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Once Again, It's Time For The 'Empty Rituals' Of Gun Massacres

A decade ago, after the the gun massacre at a theater in Aurora, Co., journalist James Fallows wrote “The Certainty of More Shootings. He had visited the site of the "Port Arthur Massacre," in Tasmania, where in 1996 a disturbed young man shot and killed 35 people and wounded 23 more. Afterwards, Australia tightened up its gun laws, and there has been nothing remotely comparable in all the years since. In every other developed country, changes have been made, and they have made a difference. Australia, Scotland, Norway, Canada, Germany, Finland—these and other countries have had occasional horrific mass shootings. These countries have just as high a proportion of mentally ill people as the U.S. just as many with pent-up grievances. Only the U.S. has an endless series of gun killings, writes Fallows after shootings in Buffalo an Uvalde, Tx., about the "empty rituals" of gun massacres.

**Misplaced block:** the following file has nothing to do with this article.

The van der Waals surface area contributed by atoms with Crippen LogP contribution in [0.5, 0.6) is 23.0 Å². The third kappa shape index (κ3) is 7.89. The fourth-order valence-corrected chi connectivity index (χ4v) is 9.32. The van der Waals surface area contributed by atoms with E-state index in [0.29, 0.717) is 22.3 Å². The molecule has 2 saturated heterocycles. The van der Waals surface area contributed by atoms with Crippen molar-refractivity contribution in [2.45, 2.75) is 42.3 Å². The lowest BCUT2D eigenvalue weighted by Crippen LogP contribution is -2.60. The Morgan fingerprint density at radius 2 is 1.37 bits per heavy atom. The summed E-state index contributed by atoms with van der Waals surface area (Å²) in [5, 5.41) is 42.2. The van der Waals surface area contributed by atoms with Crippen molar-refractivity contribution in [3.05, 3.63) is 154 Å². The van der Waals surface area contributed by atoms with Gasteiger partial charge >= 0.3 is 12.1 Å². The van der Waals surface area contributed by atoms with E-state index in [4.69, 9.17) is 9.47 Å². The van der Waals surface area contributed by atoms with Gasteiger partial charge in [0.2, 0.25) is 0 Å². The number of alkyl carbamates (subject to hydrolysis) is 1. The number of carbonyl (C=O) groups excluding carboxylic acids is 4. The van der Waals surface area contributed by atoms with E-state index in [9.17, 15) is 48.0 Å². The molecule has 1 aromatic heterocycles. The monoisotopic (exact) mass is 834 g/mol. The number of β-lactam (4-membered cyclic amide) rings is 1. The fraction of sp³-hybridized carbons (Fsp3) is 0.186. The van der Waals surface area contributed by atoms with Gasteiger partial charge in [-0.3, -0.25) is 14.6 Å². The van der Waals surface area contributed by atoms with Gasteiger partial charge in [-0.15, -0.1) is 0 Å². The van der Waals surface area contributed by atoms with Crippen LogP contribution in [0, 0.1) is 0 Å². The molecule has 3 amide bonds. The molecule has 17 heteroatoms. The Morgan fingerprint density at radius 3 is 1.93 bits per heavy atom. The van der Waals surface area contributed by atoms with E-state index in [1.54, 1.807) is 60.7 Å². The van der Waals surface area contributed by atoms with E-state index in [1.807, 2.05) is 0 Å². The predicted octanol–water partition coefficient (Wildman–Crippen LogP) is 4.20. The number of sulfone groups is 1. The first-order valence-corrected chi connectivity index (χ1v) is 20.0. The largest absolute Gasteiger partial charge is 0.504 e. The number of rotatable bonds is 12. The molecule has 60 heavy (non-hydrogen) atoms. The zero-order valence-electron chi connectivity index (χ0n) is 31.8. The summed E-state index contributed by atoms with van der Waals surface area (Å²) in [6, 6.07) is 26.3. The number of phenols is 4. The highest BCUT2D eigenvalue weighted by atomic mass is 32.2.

Fallows blame Senate Republican leader Mitch McConnell for blocking federal gun control measures after the Newtown, Ct., school killings. Now, he says it is the "children and teachers of Uvalde ... who deserve a vote, As do the families of Buffalo, and of hundreds of other places." The pattern after a massacre is familiar: Cable channels give it wall-to-wall coverage, the National Rifle Association ducks its head down and goes dark for hours or days, politicians who have done everything possible to oppose changes in gun laws offer “thoughts and prayers” to the victims, say they are “deeply saddened,” praise heroes of law enforcement and of medical treatment who have tried to limit the damage, "and lament the mental-health or cultural problems that have expressed themselves via an AR-15." Politicians say that the aftermath of a shooting is “not the right time” to “politicize” the tragedy by talking about gun laws or asking why only in America do massacres happen week after week after week. The right time to discuss these policies is “never.” The next shooting comes, “thoughts and prayers” are offered, and the cycle resumes, Fallows says.

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